This topic has been on the forefront of my mind for a while now, but most recently was brought up again to my attention by a recent post I saw about a handmade jewelry company out of the US that legitimately thought it was a great idea to use the broken glass from the Charleston, SC riots where people died, to make a hand made jewelry collection entitled “Wear Their Names.” Apparently the intent was to make pieces of jewelry that were named after Black people who have recently lost their lives to either police violence or racists who killed them. Some of the names used were Breonna Taylor (The Breonna), Trayvon Martin (The Trayvon), Tamir Rice (The Tamir) and so on and so forth. The pieces ranged from $45 USD for The Tamir earrings to as high as $480 USD for a necklace named The Elijah after Elijah McClain. The intent was to donate 100% of the proceeds to the Black Lives Matter organization. The artists behind this newest madness are a White man and an Asian women who, in their response to the backlash said several disturbing things. I’d like to break down their so-called “apology” to explain to white and non-Black people of colour who still don’t get it, why this is such an issue. The first part of the statement that’s a problem reads, “So sorry to those we offended or harmed. While our intentions were pure and we consulted with a wide variety of people before launching, it is clear that there are issues with the approach we took. Though we only wanted to honor the victim’s names and retell their story, we see now that using those names was inappropriate and in poor taste.” Okay, a couple of things here. Firstly, the “so sorry” in the beginning is legitimely a slap in the face. Imagine, for a moment that a Black person did this. Does anyone honestly think that saying “so sorry” would cut it as a viable apology? We would be lynched. Plain and simple. We’ve been murdered for less. The next part, which I guess was supposed to address the awareness of where they went wrong, completely missed the mark. It doesn’t matter how pure your intentions were or are; you’ve hurt people. Acknowledge this. This is a standard tactic that some white and non-Black people do whenever these types of situations arise, and unfortunately for our community, they do more than for other POC. The second part of that sentence really triggered me, where they mentioned “consulting with a wide variety of people before launching.” Let me say this again since apparently this concept STILL is unclear to non-Black people: WE ARE NOT A MONOLITH. What may have been okay or acceptable for whoever the Black people are in your life does NOT in any way shape or form mean it’s okay for the rest of us. No one speaks for all of us. This idea that your token Black friends or acquaintances give you the pass for the rest of the community is a joke and is false. If the intent here truly was to help the victims and their families, then these artists would have reached out to said families, ran this idea by them first, got them on board and then worked with them to donate to the causes and charities on behalf of the victims that the family wanted or felt the victim would want. Or better yet, the funds could have been given to the families directly for them to decide whether they wanted to keep them or donate them. THIS would have been the right intent and doing things in proper order. No one should be making a profit off of another dead humans name when they did not get proper clearance from the family to use said name and make money off of it, regardless of “intent” to donate to Black organizations. That is completely missing the point. It is not your place as non-Black people to decide where funds go made off of the deaths of Black people. Period. As an aside, I’m completely confused as to why these two individuals months and in some cases years after the deaths of my community members felt the need to “retell their stories” as if white and non-Black POC are deaf, dumb and blind. If you live in North America and have a cell phone or watch TV of any kind, or read the news or talk to people, you would have heard about every single one of these stories. They are not new. They have been told numerous times by multiple Black activists, leaders and the victim’s families, so why these two individuals felt that THEY needed to tell their stories by making jewelry that they sold is beyond me. As if somehow a white woman wearing The Elijah necklace is going to give more of a shit than she did before she knew what the story was behind the necklace. The fact that both artists came in with a white saviour complex is extremely troubling. We do not need people outside of our community telling our stories. We need people outside of our community to amplify the Black people who are telling our story. If a white person needs to hear about the stories of dead Black people through buying pieces of jewelry to care, then something is seriously wrong and those are NOT the people who should be wearing these pieces. How exactly were wearing pieces of broken glass, littered with the blood of a Black and White activists going to make some White people give a shit? Most don’t even care when they see the videos. They continued the apology by doing the typical things that White and non-Black people do when they are not really apologizing: they talked about the effects all of this had on them like death threats and the like they were receiving and how “discouraging” the backlash had been, but that they were going to take a step back and figure out how to proceed. They then finished it off by saying they would honour any of the orders already placed BUT would also honour any refunds for “unfulfilled orders.” They added that “It seems a lot of the confusion was based around the profits-some didn’t like the organization we chose, while others didn’t see that we were donating 100% of our profits, and others felt even then we were only doing it for credit.” Again, completely missing the mark and point. Personally, I don’t care what organization they were donating the funds to. The entire setup is completely wrong and inhumane and the fact that even in their apology, they still don’t get it brings me to the point of this article.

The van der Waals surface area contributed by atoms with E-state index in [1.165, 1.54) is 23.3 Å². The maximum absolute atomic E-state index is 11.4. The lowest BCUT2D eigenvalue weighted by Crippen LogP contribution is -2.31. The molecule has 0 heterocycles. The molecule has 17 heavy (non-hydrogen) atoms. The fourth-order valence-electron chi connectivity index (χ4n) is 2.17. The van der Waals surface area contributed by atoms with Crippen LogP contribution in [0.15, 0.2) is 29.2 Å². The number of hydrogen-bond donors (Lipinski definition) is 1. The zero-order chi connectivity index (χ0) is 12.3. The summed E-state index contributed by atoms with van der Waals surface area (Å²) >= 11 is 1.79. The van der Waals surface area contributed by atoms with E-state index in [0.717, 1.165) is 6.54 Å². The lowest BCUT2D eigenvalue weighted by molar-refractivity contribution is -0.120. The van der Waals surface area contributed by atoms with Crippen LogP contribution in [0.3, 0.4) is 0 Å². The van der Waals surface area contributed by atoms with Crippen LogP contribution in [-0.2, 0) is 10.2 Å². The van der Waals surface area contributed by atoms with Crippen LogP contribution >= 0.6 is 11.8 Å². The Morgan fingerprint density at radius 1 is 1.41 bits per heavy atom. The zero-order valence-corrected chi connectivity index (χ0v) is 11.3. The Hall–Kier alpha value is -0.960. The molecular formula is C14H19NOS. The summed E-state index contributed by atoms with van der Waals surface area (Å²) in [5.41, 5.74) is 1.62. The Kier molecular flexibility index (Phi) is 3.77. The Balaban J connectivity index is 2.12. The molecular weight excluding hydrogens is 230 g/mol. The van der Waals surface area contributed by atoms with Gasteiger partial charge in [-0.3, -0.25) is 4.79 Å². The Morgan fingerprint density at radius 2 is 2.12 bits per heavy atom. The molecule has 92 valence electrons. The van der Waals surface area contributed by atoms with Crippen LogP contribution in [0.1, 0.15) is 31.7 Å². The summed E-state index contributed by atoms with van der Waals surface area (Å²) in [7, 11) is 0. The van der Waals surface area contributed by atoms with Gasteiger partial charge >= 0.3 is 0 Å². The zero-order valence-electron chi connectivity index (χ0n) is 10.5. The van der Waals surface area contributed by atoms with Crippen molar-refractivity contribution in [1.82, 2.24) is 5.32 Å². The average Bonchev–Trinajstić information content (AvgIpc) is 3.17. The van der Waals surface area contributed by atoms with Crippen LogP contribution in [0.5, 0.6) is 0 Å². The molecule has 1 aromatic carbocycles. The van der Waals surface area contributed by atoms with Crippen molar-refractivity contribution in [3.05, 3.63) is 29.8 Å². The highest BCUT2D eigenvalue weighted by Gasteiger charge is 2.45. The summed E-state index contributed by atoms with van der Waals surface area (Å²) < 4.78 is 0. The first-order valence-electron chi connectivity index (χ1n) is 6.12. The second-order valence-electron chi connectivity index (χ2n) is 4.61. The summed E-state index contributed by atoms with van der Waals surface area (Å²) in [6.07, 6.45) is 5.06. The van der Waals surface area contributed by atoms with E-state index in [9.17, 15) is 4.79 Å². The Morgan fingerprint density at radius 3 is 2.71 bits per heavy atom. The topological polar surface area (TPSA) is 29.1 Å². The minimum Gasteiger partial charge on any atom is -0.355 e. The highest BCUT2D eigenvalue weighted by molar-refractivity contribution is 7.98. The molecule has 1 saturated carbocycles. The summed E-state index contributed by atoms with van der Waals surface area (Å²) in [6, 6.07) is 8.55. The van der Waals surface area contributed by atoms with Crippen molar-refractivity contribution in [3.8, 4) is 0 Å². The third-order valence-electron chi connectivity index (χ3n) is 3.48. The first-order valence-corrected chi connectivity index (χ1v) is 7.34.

Too many times has my community seen this happen to us. From large Fortune 500 companies down to small rural art studios, it is clear that in 2020 there are racial prejudices that make people think that this sort of behaviour towards my community is okay and acceptable and can be explained away with a simple social media post that starts off with “so sorry” when we all know they are not. From Unilever and their implication that Black women’s skin is dirty in a commercial to Joe Fresh putting a black child in a monkey shirt, these are the continued microaggressions the Black community faces on a daily basis. I am absolutely sick, tied and infuriated that this continues to happen to us. I have never seen someone put a swastika in a commercial “accidentally” and then so “so sorry” to the Jewish community because they didn’t know it would be offensive. Everyone knows the things that are offensive to other cultures, especially in North America. I no longer am tolerating and listening to people who say that they didn’t know these types of things are offensive. This is why non-Black people of colour need a wide variety of Black friends and REAL Black friends. Anyone who has a real Black person around them and not a token who’s just along for the ride and food, they know we will set them straight every single time and give them parameters around what’s okay and what’s not. I witness some Black people doing this to their non-Black friends all the time. While there are definitely some Black people who do not like Black people and will go along with racist tropes and jokes that their friends make, we the Black community know who those people are and what they are about. We know they are self-hating and thus attract non-Black people who align with their ideas about the Black community. I’ve witnessed this first hand by self-hating Black people so I am aware of the White people who are friends with them and why. These are not the White people who give a crap about Black people or Black lives, but they’ve fooled themselves into thinking they are diverse and open because they have “Black friends”, when in actuality they are not.

Non-Black people, you need to do better. You need to have a diverse group of friends from other ethnicities, and not just tokens around you. I understand your token friends from other ethnic groups make some of you feel good about yourself and your closet racism as you get to fling it around freely in their presence without challenge. This creates a sense of safety and rightness for you. But this is a false sense of security. And woke Black people everywhere will come for your whole neck if this foolishness continues. DO BETTER!

I am a Certified Life Coach, blogger, podcaster and entrepreneur currently residing in the Toronto, Canada area. I am a proud member of the CBCC.

Get the Medium app

A button that says 'Download on the App Store', and if clicked it will lead you to the iOS App store
A button that says 'Get it on, Google Play', and if clicked it will lead you to the Google Play store